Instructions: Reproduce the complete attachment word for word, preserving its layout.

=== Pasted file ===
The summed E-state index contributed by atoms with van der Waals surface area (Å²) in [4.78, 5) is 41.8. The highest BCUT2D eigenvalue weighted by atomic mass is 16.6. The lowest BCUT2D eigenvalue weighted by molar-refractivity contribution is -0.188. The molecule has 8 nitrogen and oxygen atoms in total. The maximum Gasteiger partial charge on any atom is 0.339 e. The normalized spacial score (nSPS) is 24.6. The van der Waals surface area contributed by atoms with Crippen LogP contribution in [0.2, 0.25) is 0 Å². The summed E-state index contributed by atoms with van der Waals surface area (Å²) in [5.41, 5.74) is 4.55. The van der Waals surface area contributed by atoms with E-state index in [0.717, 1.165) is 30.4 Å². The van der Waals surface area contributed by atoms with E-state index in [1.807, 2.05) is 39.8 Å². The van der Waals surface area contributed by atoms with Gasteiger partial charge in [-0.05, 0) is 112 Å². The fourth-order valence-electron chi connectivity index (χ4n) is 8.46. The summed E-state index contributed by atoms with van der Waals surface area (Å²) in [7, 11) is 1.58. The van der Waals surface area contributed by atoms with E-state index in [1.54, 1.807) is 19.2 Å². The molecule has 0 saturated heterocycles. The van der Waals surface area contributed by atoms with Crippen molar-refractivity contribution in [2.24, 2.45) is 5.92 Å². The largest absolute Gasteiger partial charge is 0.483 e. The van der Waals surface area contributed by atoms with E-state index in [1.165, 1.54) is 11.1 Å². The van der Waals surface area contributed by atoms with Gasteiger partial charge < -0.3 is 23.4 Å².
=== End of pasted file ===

The summed E-state index contributed by atoms with van der Waals surface area (Å²) in [4.78, 5) is 41.8. The highest BCUT2D eigenvalue weighted by atomic mass is 16.6. The lowest BCUT2D eigenvalue weighted by molar-refractivity contribution is -0.188. The molecule has 8 nitrogen and oxygen atoms in total. The maximum Gasteiger partial charge on any atom is 0.339 e. The normalized spacial score (nSPS) is 24.6. The van der Waals surface area contributed by atoms with Crippen LogP contribution in [0.2, 0.25) is 0 Å². The summed E-state index contributed by atoms with van der Waals surface area (Å²) in [5.41, 5.74) is 4.55. The van der Waals surface area contributed by atoms with E-state index in [0.717, 1.165) is 30.4 Å². The van der Waals surface area contributed by atoms with E-state index in [1.807, 2.05) is 39.8 Å². The van der Waals surface area contributed by atoms with Gasteiger partial charge in [-0.05, 0) is 112 Å². The fourth-order valence-electron chi connectivity index (χ4n) is 8.46. The summed E-state index contributed by atoms with van der Waals surface area (Å²) in [7, 11) is 1.58. The van der Waals surface area contributed by atoms with E-state index in [1.54, 1.807) is 19.2 Å². The molecule has 0 saturated heterocycles. The van der Waals surface area contributed by atoms with Crippen molar-refractivity contribution in [2.24, 2.45) is 5.92 Å². The largest absolute Gasteiger partial charge is 0.483 e. The van der Waals surface area contributed by atoms with E-state index in [1.165, 1.54) is 11.1 Å². The van der Waals surface area contributed by atoms with Gasteiger partial charge < -0.3 is 23.4 Å².